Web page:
Sustainability is not just about climate, conservation, and CO2 emissions—investing in a sustainable people strategy is equally important. The sustainability story at Grundfos, the largest pump manufacturer in the world, is deeply rooted in the company’s history. By providing solar-powered water pumps to remote villages in India and innovative wastewater solutions to floating student accommodation in Denmark, the company pioneers sustainable solutions to the world’s water and climate challenges, improving quality of life for people globally. Executive Vice President and CHRO Mirjam Baijens argues that bringing all the initiatives, ideas and projects together to show every part of the business what is happening is a challenge but paramount to the success of any sustainability strategy.

Communication is an essential element of making sure people truly understand why we do something and how they can also learn from each other and create positive visibility. It’s what we do for the communities surrounding us, and what we do for our own people and how we practise what we preach. Mobilising around an aligned roadmap, leveraging best practises and making sure we recognise efforts being made by all divisions and countries around the world is what will make the difference.

Mirjam Baijens, Executive Vice President and CHRO, Grundfos

See my full conversation with Mirjam here.

Advice for HR Leaders

However, like all new initiatives and challenges, knowing where and how to start can be daunting. At global high-tech company STMicroelectronics, sustainability has been on the corporate agenda for over 25 years. Rajita D’Souza, President, Human Resources and Corporate Social Responsibility, sees their focus on sustainability as a powerful talent attraction and retention tool, but points out how it all begins will reflect on the long-term success.

You must be clear from the beginning, some of the responsibilities must fall under programme managers and experts, but the accountability is always 100% on the shoulders of management. There is no compromise for that. It cannot be done within a small group within the organisation. HR should be at the front of this transformation, and we need to develop the leaders, build effective capabilities, and support governance. HR is both fundamental support and a key factor of change. Because of the overlaps between a sustainability agenda and HR agenda, HR professionals must drive and facilitate some of the required transformations.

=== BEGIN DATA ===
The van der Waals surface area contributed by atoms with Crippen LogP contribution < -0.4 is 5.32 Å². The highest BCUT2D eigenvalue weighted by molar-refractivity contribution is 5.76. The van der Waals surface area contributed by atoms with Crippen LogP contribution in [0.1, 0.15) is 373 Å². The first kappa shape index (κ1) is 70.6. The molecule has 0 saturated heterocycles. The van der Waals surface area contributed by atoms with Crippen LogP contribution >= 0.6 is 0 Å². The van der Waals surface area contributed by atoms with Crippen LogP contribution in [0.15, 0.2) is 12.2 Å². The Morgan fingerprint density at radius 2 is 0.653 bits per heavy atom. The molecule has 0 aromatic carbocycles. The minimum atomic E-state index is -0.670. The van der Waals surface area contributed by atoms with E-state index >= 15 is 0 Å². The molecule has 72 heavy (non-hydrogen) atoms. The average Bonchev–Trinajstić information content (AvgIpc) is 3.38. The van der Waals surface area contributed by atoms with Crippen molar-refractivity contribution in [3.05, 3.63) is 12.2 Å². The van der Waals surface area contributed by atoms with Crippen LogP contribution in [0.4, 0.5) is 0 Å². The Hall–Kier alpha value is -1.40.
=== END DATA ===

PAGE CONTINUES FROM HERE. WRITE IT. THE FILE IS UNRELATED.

Rajita D’Souza, President, Human Resources and Corporate Social Responsibility, STMicroelectronics

See my full conversation with Rajita here

Final Thoughts

It’s exciting to see how sustainability is now featuring in the HR and People remit in progressive organisations. Whilst it remains a significant challenge, the increasing amount of regulations being implemented combined with public pressure makes it important to start somewhere. Like many ESG strategies, there appear to be some very practical and straightforward interventions that not only make a difference but gain great leverage, creating a snowball effect through people. Examples of these include:

  • A people-focused approach reflecting company values and strategies
  • Merging inclusivity and community into a sustainable workforce
  • Ensuring communication through all levels of the organisation and are externally intertwined with the same messaging and approach

I’m excited about what this means for the future of HR and People leaders across the board and would love to hear and subsequently share more on this topic. If you have any thoughts, ideas, or successes on this topic, please feel free to connect with me further.